even more importantly gives tis a larger pool o f smartfolks who can help us advance the state of the art.another nrn o f the kits. Until then, we're only taking"hold your place in line" orders for the T-238.DCC 2000The FHSS radio project continues to move alongslow ly. The red esig n that w as forced by thediscontinuation o f many critical parts has really moved usbackwards; the team is now debugging problems on thenew design that didn't cause us to bat an eye on the oldboards. But progress is heing made, even if it’s slowgomg-O rlando gave th e 19th A R R L /TA PR D igitalCommunications Conference a big welcome. Florida isa hotbed o f APRS activity, and F rid ay 's APRSsymposium showed it. with about 100 people inattendance.Following the APRS program, the Packet Radio UsersGroup ("PRUG") o f Japan sponsored a reception andprovided an update on their activities, which include ad e m o n stratio n o f th e p o s sib ilitie s o f low costInternet-connected sensors and software mobile agenttechnology. PRUG also introduced the TINI-AMEDES.a Java based one-board computer with Flhemct interfacewhich supports the Dallas Sem iconductor I-wireinterface, and provided an update on their 2.4Ghz spreadspectrum radio, which was shown at the PRUG DCCforum two years ago and has now .been commercializedby Root, Inc. We’re very glad that PRUG has been ableto join us at the DCC for the last foul' years; their worknever fails to impress.About 135 attended the presentation o f technicalpapers and beginners' sessions on Saturday. The papersincluded several advanced descriptions o f spreadspectrum techniques, as well as the (now expected) slewo f new ideas from APRS authors Bob Bruninga and theSproul brothers. Saturday evening's banquet featuredDoug Campbell o f Triton Networks, Inc. who describedthe technology his company uses to pn vide liber-oplicdata rates using RF links as high as 90 (!) GHz.About 70 people got up early on Sunday morning toattend the PIC development seminar; hopefully, thepopularity o f this event (which we also did at last year’sDCC in Phoenix) will lead to even more cool PIC-basedprojects showing up.Geoff Dick, WA41K.Q, who was also the DCC's localvolunteer coordinator, won the grand prize drawing onSaturday evening. He walked away with a TM-D700APRS-capable mobile rig. courtesy o f Kenwood.The next DCC will be held in Cincinnati on September21-23, 2001. Mark your calendars now!P ro je ct UpdateThe good news is that our first run of the T-238 APRSWeather Station kits sold out quickly, and demand formore units is strong. The bad news is that DallasSem iconductor has dropped the w eather sensors(anemometer, etc.) which are kind o f important to puttingthe kit to use. Rumours abound o f an alternative sourcefor the sensors, and we’re standing by to see if theybecome available again. If they do, we’ll put togetherWinter2001 Issue a80Packet S tatus R egister - A n E le ctro nic Future?Elsewhere in this issue o f PSR you’ll find a surveyasking your views about whether we should conlinue lopublish PSR in paper form. We’d really appreciate yourinput; we know tliat receiving PSR is an important part ofTAPR membership, but we also know tliat the paperversion consumes resources that could be used to provideother services. Please let us know what you think!Thanks!The DCC ended up being really successful, althoughthere were a few nervous moments along the way. I'dlike to thank our coordinators, Steve (N8GNJ) and TinaStroll, and local volunteer leader Geoff Dick. WA4IKQ,for their hard work and persevcrcncc. It really paid o ftLocal volunteers Aaron Morrison, AF.4KO, and KeithKotclt. KF4BXT, also did a lot o f hard work behind thescenes lo help make the show succeed.Thanks lo ihem as w ell.7 3 for now ,JohnHamHUD has a new home: hamhud.netSteve Urogg.K ASMVAka niva&qsl.rtClThe HanxHUD project (a minimalist APRS(tm) mobileterminal with SmariBeuconing) has a new website:http://www.hamhud.net Top levelhttp:/,‘hh2.hamhud.net HamHUD 11 (current)http://hh3.hamhud.net HamHUD III (in design)Greetings from the Penn-Ohio DX Society(PODXS)Jay. N3DQUGreetings from the Penn-Ohio DX Society (PODXS).Please pass the word to die PSKers in your group aboutour free 7 Club PSK award program. Inlb about the 7 Clubcan be found at our cket Status RegisterPage 3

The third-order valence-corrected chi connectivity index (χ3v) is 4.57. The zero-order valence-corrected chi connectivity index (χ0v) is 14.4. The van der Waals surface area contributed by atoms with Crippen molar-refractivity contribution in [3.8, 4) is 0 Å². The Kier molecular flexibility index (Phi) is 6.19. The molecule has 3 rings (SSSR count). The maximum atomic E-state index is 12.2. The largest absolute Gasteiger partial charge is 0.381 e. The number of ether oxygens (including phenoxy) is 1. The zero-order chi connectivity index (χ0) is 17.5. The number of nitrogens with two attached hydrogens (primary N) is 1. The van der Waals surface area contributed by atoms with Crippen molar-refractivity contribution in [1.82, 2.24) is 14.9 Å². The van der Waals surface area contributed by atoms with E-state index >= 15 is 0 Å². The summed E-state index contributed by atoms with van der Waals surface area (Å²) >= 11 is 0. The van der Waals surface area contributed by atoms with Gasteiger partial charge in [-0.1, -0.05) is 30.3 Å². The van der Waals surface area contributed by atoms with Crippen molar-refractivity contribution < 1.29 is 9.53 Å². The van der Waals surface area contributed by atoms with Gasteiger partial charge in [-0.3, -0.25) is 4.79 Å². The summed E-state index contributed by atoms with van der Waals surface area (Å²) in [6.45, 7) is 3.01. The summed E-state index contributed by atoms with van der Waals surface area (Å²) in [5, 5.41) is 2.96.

TAPR Elects Officers at 19th Annual DigitalCommunications ConferenceJohn Ackerm ann, N8UR, was elected the newpresident o f TAPR at the 19ih ARRI.TAPR DigitalCommunications Conference held in Orlando September21-24. 2000.135 hams, including a dozen from outside the US,attended the annual event, which includes presentation o ftechnical papers, hands-on dem onstrations, andbeginner's sessions. Over 100 people attended Fridayafternoon’s APRS seminar, and 70 were present for ateclinical symposium on programming PIC chips heldSunday morning.Ackcmiann succeeds Greg Jones, WD51VD, who hadserved as president since 1993, with. Steve Bible, N7HPR,replacing Ackcnuann as vice president. Bob Hansen,N2GDE, will continue to serve as secretary, and JimNeely, WA5LHS. remains treasurer. The elections wereheld atTAPR’s annual board meeting, held in conjunctionwith the DCC."Greg Jones led TAPR through a period o f growth andinnovation," Ackermann said. "On his watch, we broughtsignificant new products to market, including the DSP-93digital signal processing unit Totally Accurate Clock,and Mic-E and Pic-E data encoders. Greg also laid diegroundw ork for our Frequency H opping SpreadSpectrum Radio project. He guided us into the Internetage, along the way creating the TAPR SIG mailing liststhat now handle thousands of messages per month. Gregis also responsible for our increased publishing activities.His retirement leaves a void in TAPR that will be hard tofill."Ackermann said that his primary objective will be toensure that TAPR remains on the cutting edge o f radiotechnology, with a special emphasis on emergingconcepts such as Software Defined Radios. He will alsofocus on increasing membership and Optimizing theorganization’s management structure.Ackermann (ex-AG9V). who lives in Dayton, Ohio,has served on the TAPR Board o f Directors and as vicepresident since 1995. He was first licensed in 1974 andhas helped build packet tadio networks in Ohio andWisconsin. Ackermann is active on APRS, runs aL inux-based In tern et site at his home, and canoccasionally be found on CW chasing DX.Bible lives in Kingsland, Georgia, and has been aTAPR Board member since 1996. He was projectmanager for TAPR’s Totally Accurate Clock (TAC-2),EV.V1 Radio Interface. PIC Encoder, and DGPSReference Station kits. Bible is leading TA PR’sdevelopment o f a road map to develop Software DefinedRadio Technology for amateur use.Page AIn other news from the DCC: TAPR announced that it will be offering the"EasyTrak" satellite rotor and radio controller ThisPlC-bascd unit will control azimuth and elevationrotors for satellite use. as well as nine popular radiosfor Doppler correction. PRUG, die Packet Radio Users Group o f Japan, demonstrated the possibilities oH ow cost Inlemel-conncctcd sensors and software mobile agent technology. PRUG also introduced the T1N1-AMEDES, aJava based one-board computer with Ethernet interface which supports the Dallas Semiconductor I-wireinterface, and provided an update on their 2.4Ghzspread speemtm radio, which has been commercialized by Root. Inc. Geoffrey Dick. WA4IKQ, was winner o f the grandprize awarded at the Saturday evening banquet.Geoff won a TM-D700 APRS-capable mobile radiodonated by Kenwood.DCC 2001 will be held in Cincinnati, Ohio fromSeptember 21-23,2001. Conference coordinators will beSteve and Sheila Bible assisted bv local coordinator HankGrceb, N8XX.Should the Packet Status Register Move toElectronic Format?We know from your comments tint receiving the PSRis an important benefit o f being a TAPR member.However, you may not be aware that printing and mailingthe PSR is one of the biggest expenses wc incur. The laborrequired to handle each issue is also a significanteffort.The TAPR Board has been considering for somelime whether we should move the PSR to an electronicformat. In addition to reducing our costs, an electronicPSR could be more timely and could take advantage ofmultimedia -- for example, we could print color photos,include audio or video clips, and even include softwareon oceasion.Now, we'd like to hear from you. Please letas know —bv email to tapr@tapr.org, comments on thetapr web site, or even plain old snail mail vvliat directionyou'd like PSR to go:1. Continue with a paper PSR. (If this is your choice,please let us know honestly - whether moving to artelectronic-only publication would cause you to drop yourT APR membership.)2. Drop the paper version and make the PSR availablethrough a "members only" page at the tapr web site (Ifthis is your choice, please let as know whether you’d wantan email notification that a new issue is available.)3. Send the PSR content via email (probably a PDF filewith links to other resources embedded).Your input will help us make the right decisionPacket Status RegisterWinter2001 - Issue *80